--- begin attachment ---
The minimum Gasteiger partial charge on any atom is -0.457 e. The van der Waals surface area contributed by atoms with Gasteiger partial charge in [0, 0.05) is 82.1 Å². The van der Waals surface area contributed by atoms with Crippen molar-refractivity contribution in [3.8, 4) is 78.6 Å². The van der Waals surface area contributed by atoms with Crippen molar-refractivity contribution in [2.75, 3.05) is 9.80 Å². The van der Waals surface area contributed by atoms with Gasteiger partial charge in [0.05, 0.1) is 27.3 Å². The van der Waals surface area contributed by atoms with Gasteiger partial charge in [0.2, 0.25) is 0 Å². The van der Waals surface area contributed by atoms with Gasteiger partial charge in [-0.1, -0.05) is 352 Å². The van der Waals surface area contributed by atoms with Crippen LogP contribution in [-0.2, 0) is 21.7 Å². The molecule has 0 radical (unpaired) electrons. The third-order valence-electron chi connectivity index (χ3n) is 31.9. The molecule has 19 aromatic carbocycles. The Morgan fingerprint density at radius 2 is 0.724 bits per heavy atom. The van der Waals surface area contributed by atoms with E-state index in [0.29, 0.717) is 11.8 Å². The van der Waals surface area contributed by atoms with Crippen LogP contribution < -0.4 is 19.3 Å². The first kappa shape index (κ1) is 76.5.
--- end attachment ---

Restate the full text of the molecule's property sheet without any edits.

The minimum Gasteiger partial charge on any atom is -0.457 e. The van der Waals surface area contributed by atoms with Gasteiger partial charge in [0, 0.05) is 82.1 Å². The van der Waals surface area contributed by atoms with Crippen molar-refractivity contribution in [3.8, 4) is 78.6 Å². The van der Waals surface area contributed by atoms with Crippen molar-refractivity contribution in [2.75, 3.05) is 9.80 Å². The van der Waals surface area contributed by atoms with Gasteiger partial charge in [0.05, 0.1) is 27.3 Å². The van der Waals surface area contributed by atoms with Gasteiger partial charge in [0.2, 0.25) is 0 Å². The van der Waals surface area contributed by atoms with Gasteiger partial charge in [-0.1, -0.05) is 352 Å². The van der Waals surface area contributed by atoms with Crippen LogP contribution in [-0.2, 0) is 21.7 Å². The molecule has 0 radical (unpaired) electrons. The third-order valence-electron chi connectivity index (χ3n) is 31.9. The molecule has 19 aromatic carbocycles. The Morgan fingerprint density at radius 2 is 0.724 bits per heavy atom. The van der Waals surface area contributed by atoms with E-state index in [0.29, 0.717) is 11.8 Å². The van der Waals surface area contributed by atoms with Crippen LogP contribution < -0.4 is 19.3 Å². The first kappa shape index (κ1) is 76.5.